Discovering a flute maker’s workshop in my local town a few years ago enabled me to combine my lifelong fascination for woodwork and wood turning with my love of flutes and flute playing. Under the allure of the atmosphere in the workshop and listening to the philosophising of the maker, caused me to be curious about the “ingredients” contained in the instruments. I wondered if the experiences of the maker, as he worked, could be converted into a more tangible form. The phenomenological approach, also recently discovered, suggested itself as being a possible way to reveal the powerful, unspoken psychological processes and energies which I could palpably feel in the workshop.

Continue reading

New Testimonial For Martin Doyle Flutes

Website Updates

Martin Doyle has just received a very kind testimonial from John Wood of London, England. John has recently purchased a keyless Martin Doyle flute made of African Blackwood (without a tuning slide) from All Flutes Plus and had this to say about his purchase:

“[…] I bought a keyless (no tuning slide) Traditional Blackwood flute at All Flutes Plus just three days ago and I cannot believe that I can finally play the Irish flute… (well starting to anyway). I have been playing the Uilleann Pipes and whistle and a wooden Boehm-system flute for years, but every time I would try the ‘Irish flute‘ I would hide it back in the sock drawer after half an hour and there it would stay for another 3 or 4 months. Every time I tried it I would end up exhausted and irritated beyond words… Why could I not sound like everyone else I heard playing this *&^%$^ thing. Now I pick up your flute and everyday it is playing easier, sweeter, stronger! Amazing! There are so many choices out there but believe me, I made the right choice when I bought a Martin Doyle flute.”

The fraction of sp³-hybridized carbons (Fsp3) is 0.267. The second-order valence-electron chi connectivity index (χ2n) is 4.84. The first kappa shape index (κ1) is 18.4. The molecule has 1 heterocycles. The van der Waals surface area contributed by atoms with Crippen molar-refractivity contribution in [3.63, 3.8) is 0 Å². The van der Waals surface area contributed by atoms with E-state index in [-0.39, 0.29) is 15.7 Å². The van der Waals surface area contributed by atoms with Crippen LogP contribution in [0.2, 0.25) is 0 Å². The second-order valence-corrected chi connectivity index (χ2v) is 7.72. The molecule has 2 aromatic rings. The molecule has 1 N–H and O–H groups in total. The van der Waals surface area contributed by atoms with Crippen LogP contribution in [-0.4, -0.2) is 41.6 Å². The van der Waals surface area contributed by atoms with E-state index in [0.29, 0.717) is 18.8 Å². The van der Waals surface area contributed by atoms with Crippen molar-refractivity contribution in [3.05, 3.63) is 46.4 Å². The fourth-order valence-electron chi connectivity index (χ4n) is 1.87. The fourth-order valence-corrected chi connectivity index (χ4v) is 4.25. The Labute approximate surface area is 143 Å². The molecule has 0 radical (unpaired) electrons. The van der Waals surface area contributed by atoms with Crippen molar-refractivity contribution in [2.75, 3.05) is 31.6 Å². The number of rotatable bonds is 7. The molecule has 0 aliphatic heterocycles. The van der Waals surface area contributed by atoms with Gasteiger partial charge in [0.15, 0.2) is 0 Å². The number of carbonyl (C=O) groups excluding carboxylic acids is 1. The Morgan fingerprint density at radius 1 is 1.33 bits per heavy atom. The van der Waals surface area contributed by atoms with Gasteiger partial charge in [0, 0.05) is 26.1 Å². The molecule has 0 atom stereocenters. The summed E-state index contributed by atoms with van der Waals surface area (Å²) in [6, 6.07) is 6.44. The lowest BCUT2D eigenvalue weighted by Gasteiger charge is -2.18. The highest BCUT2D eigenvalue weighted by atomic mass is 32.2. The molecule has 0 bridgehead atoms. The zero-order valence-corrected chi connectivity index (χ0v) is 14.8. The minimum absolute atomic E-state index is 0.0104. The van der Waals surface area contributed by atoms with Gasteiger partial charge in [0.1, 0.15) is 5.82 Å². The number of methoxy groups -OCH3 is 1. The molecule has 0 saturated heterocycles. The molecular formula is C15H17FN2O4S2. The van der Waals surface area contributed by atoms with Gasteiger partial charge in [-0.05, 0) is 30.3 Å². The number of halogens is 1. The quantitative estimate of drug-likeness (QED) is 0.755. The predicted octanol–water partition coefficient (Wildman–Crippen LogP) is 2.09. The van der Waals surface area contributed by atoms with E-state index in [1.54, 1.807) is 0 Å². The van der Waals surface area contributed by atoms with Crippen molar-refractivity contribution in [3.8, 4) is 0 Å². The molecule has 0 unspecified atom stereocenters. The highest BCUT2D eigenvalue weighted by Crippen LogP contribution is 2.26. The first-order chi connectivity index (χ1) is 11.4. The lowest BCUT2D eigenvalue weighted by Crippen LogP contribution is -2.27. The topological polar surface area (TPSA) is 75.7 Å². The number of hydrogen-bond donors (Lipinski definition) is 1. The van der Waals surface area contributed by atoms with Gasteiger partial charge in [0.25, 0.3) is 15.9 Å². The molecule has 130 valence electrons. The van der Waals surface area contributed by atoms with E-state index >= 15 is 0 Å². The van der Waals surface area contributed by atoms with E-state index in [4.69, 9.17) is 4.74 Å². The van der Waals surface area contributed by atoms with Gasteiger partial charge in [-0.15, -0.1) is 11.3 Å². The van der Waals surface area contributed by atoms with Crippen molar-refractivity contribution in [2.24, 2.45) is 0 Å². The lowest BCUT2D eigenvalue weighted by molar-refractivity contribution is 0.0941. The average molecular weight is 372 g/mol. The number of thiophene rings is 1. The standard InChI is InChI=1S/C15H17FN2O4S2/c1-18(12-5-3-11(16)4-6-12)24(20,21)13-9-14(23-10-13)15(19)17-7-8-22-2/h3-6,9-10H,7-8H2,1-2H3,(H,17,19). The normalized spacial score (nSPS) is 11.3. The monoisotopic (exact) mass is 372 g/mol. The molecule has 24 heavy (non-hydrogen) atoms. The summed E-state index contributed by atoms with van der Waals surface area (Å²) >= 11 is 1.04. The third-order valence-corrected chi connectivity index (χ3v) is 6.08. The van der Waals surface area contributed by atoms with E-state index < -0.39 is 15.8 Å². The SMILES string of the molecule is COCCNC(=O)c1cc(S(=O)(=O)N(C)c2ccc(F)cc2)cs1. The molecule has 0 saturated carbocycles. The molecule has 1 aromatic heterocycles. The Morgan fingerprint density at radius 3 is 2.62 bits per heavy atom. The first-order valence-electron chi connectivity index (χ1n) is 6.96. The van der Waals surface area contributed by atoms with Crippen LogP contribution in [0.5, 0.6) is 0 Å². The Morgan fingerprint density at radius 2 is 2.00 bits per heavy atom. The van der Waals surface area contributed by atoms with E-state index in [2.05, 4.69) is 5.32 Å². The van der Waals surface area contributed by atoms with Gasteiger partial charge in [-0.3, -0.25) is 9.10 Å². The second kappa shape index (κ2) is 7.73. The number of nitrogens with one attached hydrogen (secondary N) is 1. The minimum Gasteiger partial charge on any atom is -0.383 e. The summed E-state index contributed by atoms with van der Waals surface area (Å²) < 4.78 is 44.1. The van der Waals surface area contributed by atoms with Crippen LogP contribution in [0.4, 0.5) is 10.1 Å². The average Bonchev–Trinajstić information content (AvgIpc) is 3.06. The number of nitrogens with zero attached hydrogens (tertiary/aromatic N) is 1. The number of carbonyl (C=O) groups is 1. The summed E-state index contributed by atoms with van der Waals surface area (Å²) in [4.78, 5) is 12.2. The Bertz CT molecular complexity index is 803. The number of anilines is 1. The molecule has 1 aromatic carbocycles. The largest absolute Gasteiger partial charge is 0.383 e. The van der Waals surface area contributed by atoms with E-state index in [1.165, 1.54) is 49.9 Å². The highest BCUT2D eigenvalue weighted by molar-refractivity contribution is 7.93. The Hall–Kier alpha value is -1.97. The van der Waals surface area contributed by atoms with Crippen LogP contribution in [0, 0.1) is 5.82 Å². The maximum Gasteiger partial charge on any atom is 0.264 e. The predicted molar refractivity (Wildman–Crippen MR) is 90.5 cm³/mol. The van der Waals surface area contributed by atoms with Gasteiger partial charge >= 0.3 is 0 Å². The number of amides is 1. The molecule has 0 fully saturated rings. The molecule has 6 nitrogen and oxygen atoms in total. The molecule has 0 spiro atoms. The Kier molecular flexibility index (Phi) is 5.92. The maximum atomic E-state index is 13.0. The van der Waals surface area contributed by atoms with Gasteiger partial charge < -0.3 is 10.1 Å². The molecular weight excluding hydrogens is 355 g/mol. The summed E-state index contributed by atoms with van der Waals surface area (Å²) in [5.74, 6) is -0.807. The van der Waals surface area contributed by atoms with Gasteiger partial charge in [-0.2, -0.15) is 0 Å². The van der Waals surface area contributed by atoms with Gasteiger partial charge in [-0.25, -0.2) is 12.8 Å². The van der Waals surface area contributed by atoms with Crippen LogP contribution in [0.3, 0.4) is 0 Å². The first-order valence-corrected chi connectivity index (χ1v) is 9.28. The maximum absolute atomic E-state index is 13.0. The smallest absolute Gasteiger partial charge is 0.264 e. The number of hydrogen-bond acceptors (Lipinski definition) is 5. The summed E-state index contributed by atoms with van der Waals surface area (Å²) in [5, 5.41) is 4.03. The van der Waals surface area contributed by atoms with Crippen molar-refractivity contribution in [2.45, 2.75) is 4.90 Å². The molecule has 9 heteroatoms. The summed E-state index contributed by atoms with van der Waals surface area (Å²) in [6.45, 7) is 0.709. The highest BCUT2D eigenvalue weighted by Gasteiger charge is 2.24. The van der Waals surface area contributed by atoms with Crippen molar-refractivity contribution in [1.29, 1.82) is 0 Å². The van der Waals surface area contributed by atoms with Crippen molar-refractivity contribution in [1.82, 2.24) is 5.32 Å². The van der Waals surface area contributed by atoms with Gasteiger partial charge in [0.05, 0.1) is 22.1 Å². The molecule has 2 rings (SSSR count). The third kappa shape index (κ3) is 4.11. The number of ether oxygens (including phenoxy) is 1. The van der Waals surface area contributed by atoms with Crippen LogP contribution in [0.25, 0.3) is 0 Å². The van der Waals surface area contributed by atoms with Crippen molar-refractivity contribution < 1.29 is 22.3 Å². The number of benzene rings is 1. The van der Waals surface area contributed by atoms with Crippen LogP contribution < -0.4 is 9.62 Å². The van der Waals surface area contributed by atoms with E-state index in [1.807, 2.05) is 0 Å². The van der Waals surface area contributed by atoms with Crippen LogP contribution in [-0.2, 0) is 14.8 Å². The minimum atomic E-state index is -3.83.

Many thanks to John Wood for his kind and encouraging words.

More comments from flute players all over the world can be viewed here: Testimonials »

New Business Card and Brochure

In keeping with the spirit of improvement and newness, and to reflect Martin Doyle‘s high standards of craftsmanship, a new business card and brochure has just been created for Martin Doyle Flutes.

The new business card and four panel A5 brochure are of course available in hard copy and, for anyone who requires them, printable PDF versions have also been added to Martin Doyle’s website and can be downloaded here: Contact »

Credit and gratitude for the graphic design and creation of the the new business card and brochure goes to our good friend Asankita in New Zealand – thank you brother!

2008: A new business card and brochure for Martin Doyle Flutes.

2008: A new business card and brochure for Martin Doyle Flutes.

Martin Doyle Flutes Updates

Website Updates

Martin Doyle Flutes has been enhanced with the addition of a Flute Information Quick-find panel to make important information more accessible. We have also made a few other minor modifications in other area of the homepage in order to enhance the experience that visitors have when visiting Martin’s website.

Quite a number of new images have been added to Martin Doyle’s Flickr album:
Flute Maker Martin Doyle »

And we have also added a page that deals with the care and maintenance of wooden flutes:
Wooden Flute Care »